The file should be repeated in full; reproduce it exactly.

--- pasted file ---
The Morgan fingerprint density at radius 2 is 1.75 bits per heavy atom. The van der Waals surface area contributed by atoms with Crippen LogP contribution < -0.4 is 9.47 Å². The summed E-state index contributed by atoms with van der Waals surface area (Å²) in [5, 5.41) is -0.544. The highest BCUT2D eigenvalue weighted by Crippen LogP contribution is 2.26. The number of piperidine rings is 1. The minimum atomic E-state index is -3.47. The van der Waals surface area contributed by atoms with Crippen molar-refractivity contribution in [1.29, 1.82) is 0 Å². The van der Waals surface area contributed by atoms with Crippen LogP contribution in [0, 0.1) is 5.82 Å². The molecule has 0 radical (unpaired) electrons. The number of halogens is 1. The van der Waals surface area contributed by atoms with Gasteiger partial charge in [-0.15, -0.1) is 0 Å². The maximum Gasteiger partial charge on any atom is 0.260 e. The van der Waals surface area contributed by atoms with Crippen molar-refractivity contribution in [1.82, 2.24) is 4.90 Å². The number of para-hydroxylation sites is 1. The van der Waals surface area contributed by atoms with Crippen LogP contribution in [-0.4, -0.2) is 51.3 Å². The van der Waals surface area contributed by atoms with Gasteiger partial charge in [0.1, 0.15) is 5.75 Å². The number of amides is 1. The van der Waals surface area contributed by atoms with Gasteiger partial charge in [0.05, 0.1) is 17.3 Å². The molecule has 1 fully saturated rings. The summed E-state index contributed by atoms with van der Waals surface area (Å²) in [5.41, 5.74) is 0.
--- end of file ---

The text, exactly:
The Morgan fingerprint density at radius 2 is 1.75 bits per heavy atom. The van der Waals surface area contributed by atoms with Crippen LogP contribution < -0.4 is 9.47 Å². The summed E-state index contributed by atoms with van der Waals surface area (Å²) in [5, 5.41) is -0.544. The highest BCUT2D eigenvalue weighted by Crippen LogP contribution is 2.26. The number of piperidine rings is 1. The minimum atomic E-state index is -3.47. The van der Waals surface area contributed by atoms with Crippen molar-refractivity contribution in [1.29, 1.82) is 0 Å². The van der Waals surface area contributed by atoms with Crippen LogP contribution in [0, 0.1) is 5.82 Å². The molecule has 0 radical (unpaired) electrons. The number of halogens is 1. The van der Waals surface area contributed by atoms with Gasteiger partial charge in [-0.15, -0.1) is 0 Å². The maximum Gasteiger partial charge on any atom is 0.260 e. The van der Waals surface area contributed by atoms with Crippen molar-refractivity contribution in [1.82, 2.24) is 4.90 Å². The number of para-hydroxylation sites is 1. The van der Waals surface area contributed by atoms with Crippen LogP contribution in [-0.4, -0.2) is 51.3 Å². The van der Waals surface area contributed by atoms with Gasteiger partial charge in [0.1, 0.15) is 5.75 Å². The number of amides is 1. The van der Waals surface area contributed by atoms with Gasteiger partial charge in [0.05, 0.1) is 17.3 Å². The molecule has 1 fully saturated rings. The summed E-state index contributed by atoms with van der Waals surface area (Å²) in [5.41, 5.74) is 0.